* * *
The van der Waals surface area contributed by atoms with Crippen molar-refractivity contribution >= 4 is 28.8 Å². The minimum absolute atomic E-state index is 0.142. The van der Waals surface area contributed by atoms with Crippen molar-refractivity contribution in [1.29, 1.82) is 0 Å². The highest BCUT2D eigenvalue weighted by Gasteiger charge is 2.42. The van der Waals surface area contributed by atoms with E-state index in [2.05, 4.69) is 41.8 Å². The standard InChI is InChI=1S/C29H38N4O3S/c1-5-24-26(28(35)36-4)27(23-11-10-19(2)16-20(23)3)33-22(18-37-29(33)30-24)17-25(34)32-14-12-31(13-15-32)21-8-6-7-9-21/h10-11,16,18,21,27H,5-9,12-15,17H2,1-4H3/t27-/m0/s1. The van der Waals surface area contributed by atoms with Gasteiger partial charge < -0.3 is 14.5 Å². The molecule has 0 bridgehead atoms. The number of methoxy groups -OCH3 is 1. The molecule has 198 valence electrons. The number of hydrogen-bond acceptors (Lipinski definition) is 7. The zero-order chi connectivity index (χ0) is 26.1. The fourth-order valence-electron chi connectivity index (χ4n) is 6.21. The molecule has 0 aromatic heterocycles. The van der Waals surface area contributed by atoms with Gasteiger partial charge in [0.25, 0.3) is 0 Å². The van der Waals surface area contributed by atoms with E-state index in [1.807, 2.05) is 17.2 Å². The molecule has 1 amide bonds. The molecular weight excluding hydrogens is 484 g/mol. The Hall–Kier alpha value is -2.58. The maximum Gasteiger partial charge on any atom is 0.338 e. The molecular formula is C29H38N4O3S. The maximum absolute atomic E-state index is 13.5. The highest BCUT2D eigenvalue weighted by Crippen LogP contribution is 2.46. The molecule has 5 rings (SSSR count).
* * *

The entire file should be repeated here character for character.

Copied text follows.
The van der Waals surface area contributed by atoms with Crippen molar-refractivity contribution >= 4 is 28.8 Å². The minimum absolute atomic E-state index is 0.142. The van der Waals surface area contributed by atoms with Crippen molar-refractivity contribution in [1.29, 1.82) is 0 Å². The highest BCUT2D eigenvalue weighted by Gasteiger charge is 2.42. The van der Waals surface area contributed by atoms with E-state index in [2.05, 4.69) is 41.8 Å². The standard InChI is InChI=1S/C29H38N4O3S/c1-5-24-26(28(35)36-4)27(23-11-10-19(2)16-20(23)3)33-22(18-37-29(33)30-24)17-25(34)32-14-12-31(13-15-32)21-8-6-7-9-21/h10-11,16,18,21,27H,5-9,12-15,17H2,1-4H3/t27-/m0/s1. The van der Waals surface area contributed by atoms with Gasteiger partial charge < -0.3 is 14.5 Å². The molecule has 0 bridgehead atoms. The number of methoxy groups -OCH3 is 1. The molecule has 198 valence electrons. The number of hydrogen-bond acceptors (Lipinski definition) is 7. The zero-order chi connectivity index (χ0) is 26.1. The fourth-order valence-electron chi connectivity index (χ4n) is 6.21. The molecule has 0 aromatic heterocycles. The van der Waals surface area contributed by atoms with Gasteiger partial charge in [0.25, 0.3) is 0 Å². The van der Waals surface area contributed by atoms with E-state index in [1.807, 2.05) is 17.2 Å². The molecule has 1 amide bonds. The molecular weight excluding hydrogens is 484 g/mol. The Hall–Kier alpha value is -2.58. The maximum Gasteiger partial charge on any atom is 0.338 e. The molecular formula is C29H38N4O3S. The maximum absolute atomic E-state index is 13.5. The highest BCUT2D eigenvalue weighted by Crippen LogP contribution is 2.46. The molecule has 5 rings (SSSR count).